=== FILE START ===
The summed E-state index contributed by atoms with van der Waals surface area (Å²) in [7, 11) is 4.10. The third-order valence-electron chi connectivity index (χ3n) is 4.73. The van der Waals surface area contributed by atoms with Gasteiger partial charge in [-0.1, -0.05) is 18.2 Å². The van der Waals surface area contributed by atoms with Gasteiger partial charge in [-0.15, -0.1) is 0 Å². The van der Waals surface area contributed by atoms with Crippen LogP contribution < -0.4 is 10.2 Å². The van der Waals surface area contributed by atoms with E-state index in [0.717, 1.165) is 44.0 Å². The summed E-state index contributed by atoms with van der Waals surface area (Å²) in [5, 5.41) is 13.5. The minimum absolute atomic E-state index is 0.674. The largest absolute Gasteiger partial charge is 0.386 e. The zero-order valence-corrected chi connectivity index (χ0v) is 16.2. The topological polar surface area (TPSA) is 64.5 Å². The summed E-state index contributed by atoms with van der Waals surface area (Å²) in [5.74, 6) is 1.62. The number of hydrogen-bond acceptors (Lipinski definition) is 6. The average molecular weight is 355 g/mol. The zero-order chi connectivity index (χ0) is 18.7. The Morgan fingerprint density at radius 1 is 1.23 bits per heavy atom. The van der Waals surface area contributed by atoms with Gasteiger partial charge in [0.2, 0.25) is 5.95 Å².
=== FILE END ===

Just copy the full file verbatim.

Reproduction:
The summed E-state index contributed by atoms with van der Waals surface area (Å²) in [7, 11) is 4.10. The third-order valence-electron chi connectivity index (χ3n) is 4.73. The van der Waals surface area contributed by atoms with Gasteiger partial charge in [-0.1, -0.05) is 18.2 Å². The van der Waals surface area contributed by atoms with Gasteiger partial charge in [-0.15, -0.1) is 0 Å². The van der Waals surface area contributed by atoms with Crippen LogP contribution < -0.4 is 10.2 Å². The van der Waals surface area contributed by atoms with E-state index in [0.717, 1.165) is 44.0 Å². The summed E-state index contributed by atoms with van der Waals surface area (Å²) in [5, 5.41) is 13.5. The minimum absolute atomic E-state index is 0.674. The largest absolute Gasteiger partial charge is 0.386 e. The zero-order valence-corrected chi connectivity index (χ0v) is 16.2. The topological polar surface area (TPSA) is 64.5 Å². The summed E-state index contributed by atoms with van der Waals surface area (Å²) in [5.74, 6) is 1.62. The number of hydrogen-bond acceptors (Lipinski definition) is 6. The average molecular weight is 355 g/mol. The zero-order chi connectivity index (χ0) is 18.7. The Morgan fingerprint density at radius 1 is 1.23 bits per heavy atom. The van der Waals surface area contributed by atoms with Gasteiger partial charge in [0.2, 0.25) is 5.95 Å².